Abstract

Ferrofluids can be used to make deformable mirrors having highly interesting characteristics (e.g., extremely large strokes and low costs). Until recently, such mirrors were thought to be restricted to corrections of frequencies lower than 10Hz, thus limiting their usefulness. We present counterintuitive results that demonstrate that the limiting operational frequency can be increased by increasing the viscosity of the ferrofluid. We tested the response of ferrofluids having viscosities as high as 494cP, finding that they could allow an adaptive optics correction frequency as high as 900Hz. We also demonstrate that we can counter the amplitude loss due to the high viscosity by overdriving the actuators. The overdriving technique combines high current, short duration pulses with ordinary driving step functions to deform the mirror. The integration of a FDM in a complete closed-loop adaptive optics system running at about 500Hz thus appears to be a realistic goal in the near future.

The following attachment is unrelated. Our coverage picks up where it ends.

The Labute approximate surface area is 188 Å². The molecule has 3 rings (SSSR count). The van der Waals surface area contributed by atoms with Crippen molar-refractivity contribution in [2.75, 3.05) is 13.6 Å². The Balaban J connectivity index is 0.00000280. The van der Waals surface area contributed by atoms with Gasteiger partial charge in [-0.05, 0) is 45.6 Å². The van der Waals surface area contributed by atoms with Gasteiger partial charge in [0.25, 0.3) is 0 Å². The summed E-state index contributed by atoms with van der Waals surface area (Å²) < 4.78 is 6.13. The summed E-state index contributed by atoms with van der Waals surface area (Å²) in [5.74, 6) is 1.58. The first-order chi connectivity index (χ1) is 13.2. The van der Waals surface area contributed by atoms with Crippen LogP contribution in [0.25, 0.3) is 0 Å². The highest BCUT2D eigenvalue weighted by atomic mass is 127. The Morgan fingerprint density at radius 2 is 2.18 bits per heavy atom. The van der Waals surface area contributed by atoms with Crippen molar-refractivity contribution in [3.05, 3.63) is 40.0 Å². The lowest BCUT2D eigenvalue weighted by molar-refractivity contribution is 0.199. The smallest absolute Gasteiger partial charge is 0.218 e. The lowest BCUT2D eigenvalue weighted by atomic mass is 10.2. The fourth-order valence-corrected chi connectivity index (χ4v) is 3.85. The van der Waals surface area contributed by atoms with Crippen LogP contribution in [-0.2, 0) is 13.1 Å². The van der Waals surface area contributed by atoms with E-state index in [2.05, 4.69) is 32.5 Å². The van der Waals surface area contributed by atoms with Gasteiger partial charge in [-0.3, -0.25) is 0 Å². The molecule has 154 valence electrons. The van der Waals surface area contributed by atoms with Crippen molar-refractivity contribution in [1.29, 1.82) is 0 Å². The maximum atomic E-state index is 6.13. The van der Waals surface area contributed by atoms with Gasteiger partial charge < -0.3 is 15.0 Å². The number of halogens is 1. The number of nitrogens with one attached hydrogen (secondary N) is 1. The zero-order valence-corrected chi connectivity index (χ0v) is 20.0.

© 2008 Optical Society of America

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